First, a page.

Muskmelon for Diabetes: A Sweet Spot in Blood Sugar Management

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People with diabetes must know more details about the food they are consuming, for better blood sugar control. In regard to fruits, Let’s see: Is Muskmelon good for Diabetics?

Glycemic Index and Glycemic Load of Muskmelon

Glycemic Index (GI)Low to Medium (Approx. 65-70)
Glycemic Load (GL)Low (Approx. 4-5 for a 120g serving)
Calories (kcal)Approx. 34 per 100g

Muskmelon (also known as cantaloupe) typically has a low to medium GI. The GI of muskmelon can vary, but it is generally in the range of 65-70. 

However, because muskmelon is high in water content and relatively low in carbohydrates, its glycemic load is quite low. A typical serving size of muskmelon (about 120 grams) would have a GL of around 4-5.


Is Muskmelon good for Diabetics?

Yes, muskmelon can be a good choice for people with diabetes in moderation due to its low Glycemic Load (GL), which indicates that it has a relatively minor impact on blood sugar levels. However, portion control is important, as consuming large quantities of any fruit can lead to increased blood sugar levels. It’s always best to include muskmelon as part of a balanced diet and monitor individual responses to different foods.

Nutritional information of muskmelon, per 100 grams of the fruit

NutrientAmount% Daily Value (DV)*
Calories34 kcal1.7%
Water90.15 g
Protein0.84 g1.7%
Total Fat0.19 g0.3%
Carbohydrates8.16 g3.1%
– Sugars7.86 g
Dietary Fiber0.9 g3.6%
Vitamin A169 μg18.8%
Vitamin C36.7 mg40.8%
Folate (Vitamin B9)21 μg5.3%
Vitamin K2.5 μg2.1%
Potassium267 mg5.7%
Calcium9 mg0.9%
Magnesium12 mg3%
Phosphorus15 mg2.1%

*% Daily Values (DV) are based on a 2,000 calorie diet. Your daily values may be higher or lower depending on your calorie needs.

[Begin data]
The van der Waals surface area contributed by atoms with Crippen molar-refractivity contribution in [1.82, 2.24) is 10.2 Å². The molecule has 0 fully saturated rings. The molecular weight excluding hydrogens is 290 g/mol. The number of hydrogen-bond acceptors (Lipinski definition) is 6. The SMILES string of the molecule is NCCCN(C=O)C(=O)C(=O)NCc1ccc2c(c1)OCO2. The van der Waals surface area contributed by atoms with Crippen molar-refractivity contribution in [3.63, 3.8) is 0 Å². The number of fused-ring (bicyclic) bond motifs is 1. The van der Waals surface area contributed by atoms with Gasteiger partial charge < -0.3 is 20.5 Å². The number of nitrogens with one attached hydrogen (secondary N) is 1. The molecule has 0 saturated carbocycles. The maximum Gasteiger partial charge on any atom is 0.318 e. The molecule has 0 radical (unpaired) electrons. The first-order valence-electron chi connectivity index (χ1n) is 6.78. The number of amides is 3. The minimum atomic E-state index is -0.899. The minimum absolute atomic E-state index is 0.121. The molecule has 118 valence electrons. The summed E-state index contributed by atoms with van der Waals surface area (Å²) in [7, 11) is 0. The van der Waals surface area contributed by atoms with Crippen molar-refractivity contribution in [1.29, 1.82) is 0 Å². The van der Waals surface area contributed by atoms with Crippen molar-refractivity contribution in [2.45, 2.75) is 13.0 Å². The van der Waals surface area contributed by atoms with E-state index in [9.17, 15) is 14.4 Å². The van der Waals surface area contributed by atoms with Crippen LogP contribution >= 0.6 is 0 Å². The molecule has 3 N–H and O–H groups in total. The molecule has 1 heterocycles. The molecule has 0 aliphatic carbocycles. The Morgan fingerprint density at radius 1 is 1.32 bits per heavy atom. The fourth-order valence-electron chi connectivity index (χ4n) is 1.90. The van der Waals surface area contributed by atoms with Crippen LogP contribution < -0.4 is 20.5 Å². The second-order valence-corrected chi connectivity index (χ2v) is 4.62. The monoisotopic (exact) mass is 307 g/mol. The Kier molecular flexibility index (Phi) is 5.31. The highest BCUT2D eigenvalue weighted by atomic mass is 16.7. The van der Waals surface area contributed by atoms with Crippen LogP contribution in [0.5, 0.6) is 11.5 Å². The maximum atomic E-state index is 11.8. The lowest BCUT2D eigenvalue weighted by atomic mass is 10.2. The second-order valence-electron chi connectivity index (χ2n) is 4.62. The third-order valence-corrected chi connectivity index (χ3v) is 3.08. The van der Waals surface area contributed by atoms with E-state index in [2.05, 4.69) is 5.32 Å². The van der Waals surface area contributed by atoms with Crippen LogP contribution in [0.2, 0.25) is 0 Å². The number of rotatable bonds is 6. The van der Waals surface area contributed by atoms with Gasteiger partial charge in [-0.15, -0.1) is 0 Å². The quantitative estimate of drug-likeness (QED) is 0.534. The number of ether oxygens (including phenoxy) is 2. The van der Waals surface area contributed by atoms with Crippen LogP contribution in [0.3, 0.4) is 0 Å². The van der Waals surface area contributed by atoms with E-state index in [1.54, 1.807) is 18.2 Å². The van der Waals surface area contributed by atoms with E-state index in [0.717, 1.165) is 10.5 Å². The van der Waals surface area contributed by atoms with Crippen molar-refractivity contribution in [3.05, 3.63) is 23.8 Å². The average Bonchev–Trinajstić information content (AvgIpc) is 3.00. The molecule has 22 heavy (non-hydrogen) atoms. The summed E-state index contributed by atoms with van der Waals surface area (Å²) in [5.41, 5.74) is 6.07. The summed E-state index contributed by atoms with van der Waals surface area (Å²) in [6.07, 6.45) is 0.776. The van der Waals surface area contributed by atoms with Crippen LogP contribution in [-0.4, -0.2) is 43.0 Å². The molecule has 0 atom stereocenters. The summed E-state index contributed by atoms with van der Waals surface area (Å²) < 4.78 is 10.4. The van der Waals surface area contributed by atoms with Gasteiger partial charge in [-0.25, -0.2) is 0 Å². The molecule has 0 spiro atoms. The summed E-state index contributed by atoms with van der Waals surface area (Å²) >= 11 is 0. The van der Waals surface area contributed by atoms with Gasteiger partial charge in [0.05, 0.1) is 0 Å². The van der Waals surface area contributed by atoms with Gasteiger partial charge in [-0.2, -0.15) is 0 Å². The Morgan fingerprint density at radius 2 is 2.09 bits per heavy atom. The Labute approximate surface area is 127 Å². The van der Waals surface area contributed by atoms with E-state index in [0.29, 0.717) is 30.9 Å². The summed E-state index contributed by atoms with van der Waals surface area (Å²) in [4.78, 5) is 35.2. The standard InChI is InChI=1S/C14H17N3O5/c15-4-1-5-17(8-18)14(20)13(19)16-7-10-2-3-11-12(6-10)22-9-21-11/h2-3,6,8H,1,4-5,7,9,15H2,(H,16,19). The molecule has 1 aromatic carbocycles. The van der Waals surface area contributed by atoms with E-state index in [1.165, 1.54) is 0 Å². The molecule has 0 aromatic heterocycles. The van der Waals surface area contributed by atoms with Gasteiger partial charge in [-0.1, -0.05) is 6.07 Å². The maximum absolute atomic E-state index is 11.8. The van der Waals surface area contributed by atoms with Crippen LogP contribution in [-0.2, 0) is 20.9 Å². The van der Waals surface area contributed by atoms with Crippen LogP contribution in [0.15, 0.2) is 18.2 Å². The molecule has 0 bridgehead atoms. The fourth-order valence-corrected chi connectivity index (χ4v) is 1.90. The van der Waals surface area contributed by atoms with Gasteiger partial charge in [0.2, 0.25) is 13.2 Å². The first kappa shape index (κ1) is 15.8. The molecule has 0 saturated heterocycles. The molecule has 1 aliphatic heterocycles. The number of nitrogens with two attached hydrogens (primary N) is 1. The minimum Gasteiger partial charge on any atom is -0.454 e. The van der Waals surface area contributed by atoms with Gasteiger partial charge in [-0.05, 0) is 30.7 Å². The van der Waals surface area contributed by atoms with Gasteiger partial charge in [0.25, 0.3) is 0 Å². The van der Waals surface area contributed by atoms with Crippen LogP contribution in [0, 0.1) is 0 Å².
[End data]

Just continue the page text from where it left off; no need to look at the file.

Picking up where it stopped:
A study was conducted to check the scientific basis for wild musk melon (Cucumis melo var. agrestis) , which the people of Tamil Nadu have been using since ages.

The study concluded that the hydroalcoholic extract of CMA leaves possesses significant antihyperglycemic and antihyperlipidemic activities, along with a protective effect in STZ-NIC-induced type II diabetic rats. 

These findings support the traditional use of CMA leaves in managing diabetes and provide a foundation for further research into isolating active compounds and developing herbal formulations for diabetes treatment.

Also there was a study which delved into the traditional use of muskmelon base, a remedy rooted in Chinese medicine, for alleviating abdominal bloating and constipation. The research highlighted the substance’s ability to enhance digestive movement, demonstrating its effectiveness as a laxative and in promoting bowel regularity.

Particularly notable was the muskmelon base’s capacity to expedite the transit of food through the intestines, with observed improvements in stomach emptying and intestinal activity across various dosages. This investigation underscores the muskmelon base’s potential as a low-dose, rapid-acting solution with a broad safety margin, primarily facilitating intestinal rather than stomach digestion.

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